I would say that it is not a good thing to always let yourself lean on someone's prior experience. First of all, their experience cannot apply to your particular situation 100%. Unless you are willing to actually customize it and extrapolate from it (which contradicts the need to seek it out in the first place), it won't actually carry you through the trials you'll face on your journey, whether that is starting a business, getting in shape, or writing a book.
Secondly, always looking for someone else's approval is a profoundly childish way to approach life. Children do it all the time. They run up to a new toy or friend, but stop short, glancing back at their mom to make sure it's okay. When they detect her approval, they go ahead and explore. Adults who do that, however, either by looking everything up on the internet or constantly checking in with their superiors, become reliant on external validation to accomplish anything.
I have been in that situation. You would think a twenty-something young man would be able to make his own decisions in a relationship, but for a distressingly long time, I called my parents for advice on everything. I didn't realize how that contributed to my relationship failures until I broke the habit and noticed my girlfriends doing the same thing. I felt like I was dating their mothers, not them, especially because they could never trust their own feelings. They ended up doing things they didn't want to, because their parents' advice couldn't be 100% tailored to the current situation. I don't know how common this used to be, but it seems like it is becoming more common among people in my generation.
Outside of relationships, I've known people who would freeze up when they couldn't 'check in' with someone or something, people whose knowledge was basically a carbon-copy of Wikipedia articles, who thought along lines preset by their internet communities, and changed their ideas as new trends came and went, never noticing how they were simply a cork floating along in a river, going wherever the current decided to take them, never setting their own direction.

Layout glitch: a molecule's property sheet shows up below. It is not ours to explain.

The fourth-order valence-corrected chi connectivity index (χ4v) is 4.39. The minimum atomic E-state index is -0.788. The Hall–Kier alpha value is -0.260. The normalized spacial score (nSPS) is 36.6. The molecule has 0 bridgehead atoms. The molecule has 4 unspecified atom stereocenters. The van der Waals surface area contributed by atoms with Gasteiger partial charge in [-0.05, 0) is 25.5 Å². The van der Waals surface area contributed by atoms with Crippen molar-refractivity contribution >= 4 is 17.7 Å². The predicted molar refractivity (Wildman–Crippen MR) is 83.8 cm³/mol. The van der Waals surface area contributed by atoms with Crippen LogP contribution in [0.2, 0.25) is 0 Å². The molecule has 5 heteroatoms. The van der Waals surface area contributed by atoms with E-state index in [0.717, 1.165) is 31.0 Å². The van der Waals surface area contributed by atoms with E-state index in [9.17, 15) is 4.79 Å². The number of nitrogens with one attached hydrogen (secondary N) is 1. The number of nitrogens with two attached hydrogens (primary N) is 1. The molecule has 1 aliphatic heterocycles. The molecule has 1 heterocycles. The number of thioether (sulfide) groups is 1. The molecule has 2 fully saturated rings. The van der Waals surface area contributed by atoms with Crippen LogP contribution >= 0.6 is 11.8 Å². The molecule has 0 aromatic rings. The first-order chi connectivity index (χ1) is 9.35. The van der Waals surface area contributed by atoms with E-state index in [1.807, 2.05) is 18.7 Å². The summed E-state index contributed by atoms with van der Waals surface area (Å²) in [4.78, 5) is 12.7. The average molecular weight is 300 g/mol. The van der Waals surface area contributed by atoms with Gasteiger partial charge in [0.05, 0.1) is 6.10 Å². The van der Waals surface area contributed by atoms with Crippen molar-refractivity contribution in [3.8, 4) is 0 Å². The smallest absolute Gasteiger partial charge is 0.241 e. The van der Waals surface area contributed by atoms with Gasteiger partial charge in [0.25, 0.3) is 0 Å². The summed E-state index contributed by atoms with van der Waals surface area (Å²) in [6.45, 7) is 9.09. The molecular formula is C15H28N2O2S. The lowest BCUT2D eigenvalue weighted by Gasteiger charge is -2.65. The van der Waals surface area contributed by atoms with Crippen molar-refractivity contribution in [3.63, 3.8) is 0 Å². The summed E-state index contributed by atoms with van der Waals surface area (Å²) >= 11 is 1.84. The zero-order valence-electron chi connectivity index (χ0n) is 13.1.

We all have opinions and perceptions that are not our own which we would not have adopted if we'd taken the time to assess a situation with our own ideas and judgement. Sometimes we have held these ideas for so long--and seen them challenged so infrequently--that we don't even realize they are there. This is why travel is such an eye-opener for people who manage to immerse themselves in a host culture; they suddenly see an entire society of people with totally different assumptions about how the world works. This leads them to reassess the basis for their own preconceptions.
Nobody Else Can Tell You What Matters
I do not think there is any one 'right way' to do anything really significant in life. There is no ideal model of health that applies to every human being, though fitness magazines would have you believe otherwise.
There is no formula to writing a book. Every book is different. You embark on the journey, see where it takes you, and adjust accordingly.
There is no formula to starting a business. You just have to jump in and go for it.
There is no formula for spiritual seeking.
There is no formula for how to raise a family.
If you know the whole path from start to finish, and you're following a well-worn trail, you will not derive the true benefit of your journey, which is always as much spiritual growth as material accomplishment. If all you do is the latter, when the situation changes, you will find yourself helpless, because you will not have learned anything more than how to follow directions.
There is no formula for adventure.
And that is the point.